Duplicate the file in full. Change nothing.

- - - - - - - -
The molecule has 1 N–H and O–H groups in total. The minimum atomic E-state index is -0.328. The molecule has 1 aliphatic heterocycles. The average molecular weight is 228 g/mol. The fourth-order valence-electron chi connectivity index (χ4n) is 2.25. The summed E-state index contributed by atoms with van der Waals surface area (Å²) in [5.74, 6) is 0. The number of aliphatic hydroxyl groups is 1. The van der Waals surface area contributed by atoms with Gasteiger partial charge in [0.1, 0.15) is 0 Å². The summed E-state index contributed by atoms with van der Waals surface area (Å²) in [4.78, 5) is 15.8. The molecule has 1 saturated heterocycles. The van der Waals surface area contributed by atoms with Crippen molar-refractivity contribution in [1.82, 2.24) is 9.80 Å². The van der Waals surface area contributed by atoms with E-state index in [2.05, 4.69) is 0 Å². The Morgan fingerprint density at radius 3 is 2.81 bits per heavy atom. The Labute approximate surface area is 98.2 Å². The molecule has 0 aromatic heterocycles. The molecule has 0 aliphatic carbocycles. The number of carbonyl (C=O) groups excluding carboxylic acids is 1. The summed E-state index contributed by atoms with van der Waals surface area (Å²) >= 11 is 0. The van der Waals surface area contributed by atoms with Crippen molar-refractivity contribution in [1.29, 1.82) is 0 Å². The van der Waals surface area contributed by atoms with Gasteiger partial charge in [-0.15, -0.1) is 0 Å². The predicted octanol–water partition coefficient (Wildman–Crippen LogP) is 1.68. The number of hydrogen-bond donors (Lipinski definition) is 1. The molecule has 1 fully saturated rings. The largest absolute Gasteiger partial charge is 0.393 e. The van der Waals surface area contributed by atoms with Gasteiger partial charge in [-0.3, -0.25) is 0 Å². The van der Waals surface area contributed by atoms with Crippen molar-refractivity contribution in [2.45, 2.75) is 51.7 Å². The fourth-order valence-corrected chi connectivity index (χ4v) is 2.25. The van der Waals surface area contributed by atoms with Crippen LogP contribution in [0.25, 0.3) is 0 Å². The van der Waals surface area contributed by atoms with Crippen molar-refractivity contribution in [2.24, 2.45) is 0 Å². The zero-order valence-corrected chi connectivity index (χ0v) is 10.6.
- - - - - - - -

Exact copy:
The molecule has 1 N–H and O–H groups in total. The minimum atomic E-state index is -0.328. The molecule has 1 aliphatic heterocycles. The average molecular weight is 228 g/mol. The fourth-order valence-electron chi connectivity index (χ4n) is 2.25. The summed E-state index contributed by atoms with van der Waals surface area (Å²) in [5.74, 6) is 0. The number of aliphatic hydroxyl groups is 1. The van der Waals surface area contributed by atoms with Gasteiger partial charge in [0.1, 0.15) is 0 Å². The summed E-state index contributed by atoms with van der Waals surface area (Å²) in [4.78, 5) is 15.8. The molecule has 1 saturated heterocycles. The van der Waals surface area contributed by atoms with Crippen molar-refractivity contribution in [1.82, 2.24) is 9.80 Å². The van der Waals surface area contributed by atoms with E-state index in [2.05, 4.69) is 0 Å². The Morgan fingerprint density at radius 3 is 2.81 bits per heavy atom. The Labute approximate surface area is 98.2 Å². The molecule has 0 aromatic heterocycles. The molecule has 0 aliphatic carbocycles. The number of carbonyl (C=O) groups excluding carboxylic acids is 1. The summed E-state index contributed by atoms with van der Waals surface area (Å²) >= 11 is 0. The van der Waals surface area contributed by atoms with Crippen molar-refractivity contribution in [1.29, 1.82) is 0 Å². The van der Waals surface area contributed by atoms with Gasteiger partial charge in [-0.15, -0.1) is 0 Å². The predicted octanol–water partition coefficient (Wildman–Crippen LogP) is 1.68. The number of hydrogen-bond donors (Lipinski definition) is 1. The molecule has 1 fully saturated rings. The largest absolute Gasteiger partial charge is 0.393 e. The van der Waals surface area contributed by atoms with Gasteiger partial charge in [-0.3, -0.25) is 0 Å². The van der Waals surface area contributed by atoms with Crippen molar-refractivity contribution in [2.45, 2.75) is 51.7 Å². The fourth-order valence-corrected chi connectivity index (χ4v) is 2.25. The van der Waals surface area contributed by atoms with Crippen LogP contribution in [0.25, 0.3) is 0 Å². The van der Waals surface area contributed by atoms with Crippen molar-refractivity contribution in [2.24, 2.45) is 0 Å². The zero-order valence-corrected chi connectivity index (χ0v) is 10.6.